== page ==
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NCCI just announced the release of the third and final installment in its new Insights series, “The Future of Workplace Safety Technology Is Now,” which explores employer viewpoints on the latest trends in safety technology.

In the first installment of its series it shared insights from interviews with four workers compensation carriers in various stages of testing, introducing, and implementing safety technology. In its second installment, NCCI interviewed six technology innovators who are actively working with workers compensation stakeholders to create and provide various types of workplace safety technologies, For this third installment, NCCI interviewed three employers that have adopted innovative safety technology including wearables and video AI/Computer Vision.

Key insights from this new report include the following:

– – To effectively implement safety technology, an ongoing partnership between the employer, the technology provider, and the insurer is important.
– – Knowing how to interpret and use the data collected from the safety technology was a potential obstacle for at least one employer.
– – The cost of the product was not necessarily an obstacle to implementation.
– – Manufacturing and warehousing are currently the primary industry focus.
– – Employee buy-in and trust are critical for success and can be achieved through education and transparency.
– – The employers’ use of safety technologies also resulted in increased productivity and efficiencies.
– – Use of a single safety technology may not address all workplace hazards or unsafe practices but can be another tool in the toolbox for creating a culture of safety.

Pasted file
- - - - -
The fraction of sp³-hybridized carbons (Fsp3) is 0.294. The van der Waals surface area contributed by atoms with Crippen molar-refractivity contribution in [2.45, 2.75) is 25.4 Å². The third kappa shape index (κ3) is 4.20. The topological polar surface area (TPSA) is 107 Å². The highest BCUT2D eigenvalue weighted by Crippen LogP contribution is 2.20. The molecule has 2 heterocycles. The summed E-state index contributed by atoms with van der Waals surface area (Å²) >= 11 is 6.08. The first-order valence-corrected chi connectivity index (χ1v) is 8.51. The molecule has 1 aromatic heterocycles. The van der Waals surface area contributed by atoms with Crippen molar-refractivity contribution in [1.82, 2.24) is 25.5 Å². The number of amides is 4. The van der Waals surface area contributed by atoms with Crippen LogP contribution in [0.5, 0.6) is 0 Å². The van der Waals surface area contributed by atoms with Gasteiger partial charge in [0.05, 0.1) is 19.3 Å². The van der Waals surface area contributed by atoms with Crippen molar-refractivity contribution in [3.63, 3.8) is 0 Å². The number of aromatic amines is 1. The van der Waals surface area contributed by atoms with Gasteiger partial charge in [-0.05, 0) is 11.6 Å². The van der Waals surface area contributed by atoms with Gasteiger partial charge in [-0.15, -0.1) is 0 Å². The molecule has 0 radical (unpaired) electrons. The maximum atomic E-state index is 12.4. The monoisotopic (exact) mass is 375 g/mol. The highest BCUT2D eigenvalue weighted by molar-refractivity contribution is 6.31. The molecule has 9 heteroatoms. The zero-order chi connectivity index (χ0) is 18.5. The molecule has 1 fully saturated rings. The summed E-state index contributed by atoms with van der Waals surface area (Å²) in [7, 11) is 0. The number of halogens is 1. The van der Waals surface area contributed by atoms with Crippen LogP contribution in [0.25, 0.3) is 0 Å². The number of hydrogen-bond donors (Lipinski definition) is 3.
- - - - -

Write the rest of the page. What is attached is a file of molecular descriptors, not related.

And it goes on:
– – Safety technologies can be an effective tool for monitoring multiple locations remotely and in real time.

The employers interviewed discussed some of the obstacles to implementing safety technologies, including learning how to manage and act on the data collected and address employee privacy concerns. Interestingly, the cost of the safety technology was not necessarily the biggest obstacle noted by these employers.

An open, honest employer culture is important. According to one employer, employees “buy-in” when there is transparency, management explains the “why,” and wears the device themselves. While not every employee may want to wear the device, the employers believe it was now viewed like any other personal protective equipment such as a hard hat or safety glasses.

As it did for the first two articles, NCCI asked the three employers if safety technology is a “game-changer.” One employer believes that they are a “100% game-changer – especially for a department of one!” A second employer found the ability to monitor a worksite 24/7 to be a game-changer for their operations.

Interested readers can read the full report on the NCCI website.